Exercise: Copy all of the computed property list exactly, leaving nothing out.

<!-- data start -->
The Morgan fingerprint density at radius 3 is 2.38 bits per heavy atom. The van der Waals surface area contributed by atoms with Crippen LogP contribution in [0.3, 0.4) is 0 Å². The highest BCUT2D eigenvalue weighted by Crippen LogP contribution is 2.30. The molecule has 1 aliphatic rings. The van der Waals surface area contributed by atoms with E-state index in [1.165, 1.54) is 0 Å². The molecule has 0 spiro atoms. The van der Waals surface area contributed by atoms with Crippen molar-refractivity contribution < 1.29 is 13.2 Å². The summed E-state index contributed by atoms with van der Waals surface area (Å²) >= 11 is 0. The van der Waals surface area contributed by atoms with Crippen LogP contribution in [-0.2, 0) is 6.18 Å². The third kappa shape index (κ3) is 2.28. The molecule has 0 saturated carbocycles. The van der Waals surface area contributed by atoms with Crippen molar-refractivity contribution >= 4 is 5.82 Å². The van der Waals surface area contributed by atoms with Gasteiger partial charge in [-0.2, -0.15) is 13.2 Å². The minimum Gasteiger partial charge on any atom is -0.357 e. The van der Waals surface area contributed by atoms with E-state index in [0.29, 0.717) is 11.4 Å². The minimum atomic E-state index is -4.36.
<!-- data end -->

The Morgan fingerprint density at radius 3 is 2.38 bits per heavy atom. The van der Waals surface area contributed by atoms with Crippen LogP contribution in [0.3, 0.4) is 0 Å². The highest BCUT2D eigenvalue weighted by Crippen LogP contribution is 2.30. The molecule has 1 aliphatic rings. The van der Waals surface area contributed by atoms with E-state index in [1.165, 1.54) is 0 Å². The molecule has 0 spiro atoms. The van der Waals surface area contributed by atoms with Crippen molar-refractivity contribution < 1.29 is 13.2 Å². The summed E-state index contributed by atoms with van der Waals surface area (Å²) >= 11 is 0. The van der Waals surface area contributed by atoms with Crippen LogP contribution in [-0.2, 0) is 6.18 Å². The third kappa shape index (κ3) is 2.28. The molecule has 0 saturated carbocycles. The van der Waals surface area contributed by atoms with Crippen molar-refractivity contribution >= 4 is 5.82 Å². The van der Waals surface area contributed by atoms with Gasteiger partial charge in [-0.2, -0.15) is 13.2 Å². The minimum Gasteiger partial charge on any atom is -0.357 e. The van der Waals surface area contributed by atoms with E-state index in [0.29, 0.717) is 11.4 Å². The minimum atomic E-state index is -4.36.